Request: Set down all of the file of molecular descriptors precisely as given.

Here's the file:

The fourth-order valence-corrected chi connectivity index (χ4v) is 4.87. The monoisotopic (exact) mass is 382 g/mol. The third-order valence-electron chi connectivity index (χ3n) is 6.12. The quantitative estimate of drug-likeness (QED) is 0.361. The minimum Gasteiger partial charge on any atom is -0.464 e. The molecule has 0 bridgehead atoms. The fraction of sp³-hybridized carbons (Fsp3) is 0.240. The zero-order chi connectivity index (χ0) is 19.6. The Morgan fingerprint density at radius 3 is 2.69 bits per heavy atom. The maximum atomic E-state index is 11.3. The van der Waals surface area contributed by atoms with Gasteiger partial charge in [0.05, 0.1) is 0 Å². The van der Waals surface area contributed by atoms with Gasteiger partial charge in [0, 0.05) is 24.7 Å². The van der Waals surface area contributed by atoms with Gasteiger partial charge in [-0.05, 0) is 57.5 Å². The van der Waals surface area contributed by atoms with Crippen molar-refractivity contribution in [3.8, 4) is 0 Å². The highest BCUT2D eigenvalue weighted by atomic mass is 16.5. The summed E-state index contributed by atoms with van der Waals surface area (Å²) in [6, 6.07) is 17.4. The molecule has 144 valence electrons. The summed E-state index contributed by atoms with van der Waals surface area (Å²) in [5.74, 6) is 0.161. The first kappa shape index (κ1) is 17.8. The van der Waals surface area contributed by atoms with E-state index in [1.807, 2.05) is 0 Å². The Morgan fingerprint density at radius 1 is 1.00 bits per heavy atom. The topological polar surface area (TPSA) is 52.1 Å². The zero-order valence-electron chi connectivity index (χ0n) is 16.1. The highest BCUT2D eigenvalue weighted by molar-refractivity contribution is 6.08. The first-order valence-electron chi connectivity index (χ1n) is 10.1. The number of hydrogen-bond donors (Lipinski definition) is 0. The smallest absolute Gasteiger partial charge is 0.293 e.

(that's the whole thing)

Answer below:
The fourth-order valence-corrected chi connectivity index (χ4v) is 4.87. The monoisotopic (exact) mass is 382 g/mol. The third-order valence-electron chi connectivity index (χ3n) is 6.12. The quantitative estimate of drug-likeness (QED) is 0.361. The minimum Gasteiger partial charge on any atom is -0.464 e. The molecule has 0 bridgehead atoms. The fraction of sp³-hybridized carbons (Fsp3) is 0.240. The zero-order chi connectivity index (χ0) is 19.6. The Morgan fingerprint density at radius 3 is 2.69 bits per heavy atom. The maximum atomic E-state index is 11.3. The van der Waals surface area contributed by atoms with Gasteiger partial charge in [0.05, 0.1) is 0 Å². The van der Waals surface area contributed by atoms with Gasteiger partial charge in [0, 0.05) is 24.7 Å². The van der Waals surface area contributed by atoms with Gasteiger partial charge in [-0.05, 0) is 57.5 Å². The van der Waals surface area contributed by atoms with Crippen molar-refractivity contribution in [3.8, 4) is 0 Å². The highest BCUT2D eigenvalue weighted by atomic mass is 16.5. The summed E-state index contributed by atoms with van der Waals surface area (Å²) in [6, 6.07) is 17.4. The molecule has 144 valence electrons. The summed E-state index contributed by atoms with van der Waals surface area (Å²) in [5.74, 6) is 0.161. The first kappa shape index (κ1) is 17.8. The van der Waals surface area contributed by atoms with E-state index in [1.807, 2.05) is 0 Å². The Morgan fingerprint density at radius 1 is 1.00 bits per heavy atom. The topological polar surface area (TPSA) is 52.1 Å². The zero-order valence-electron chi connectivity index (χ0n) is 16.1. The highest BCUT2D eigenvalue weighted by molar-refractivity contribution is 6.08. The first-order valence-electron chi connectivity index (χ1n) is 10.1. The number of hydrogen-bond donors (Lipinski definition) is 0. The smallest absolute Gasteiger partial charge is 0.293 e.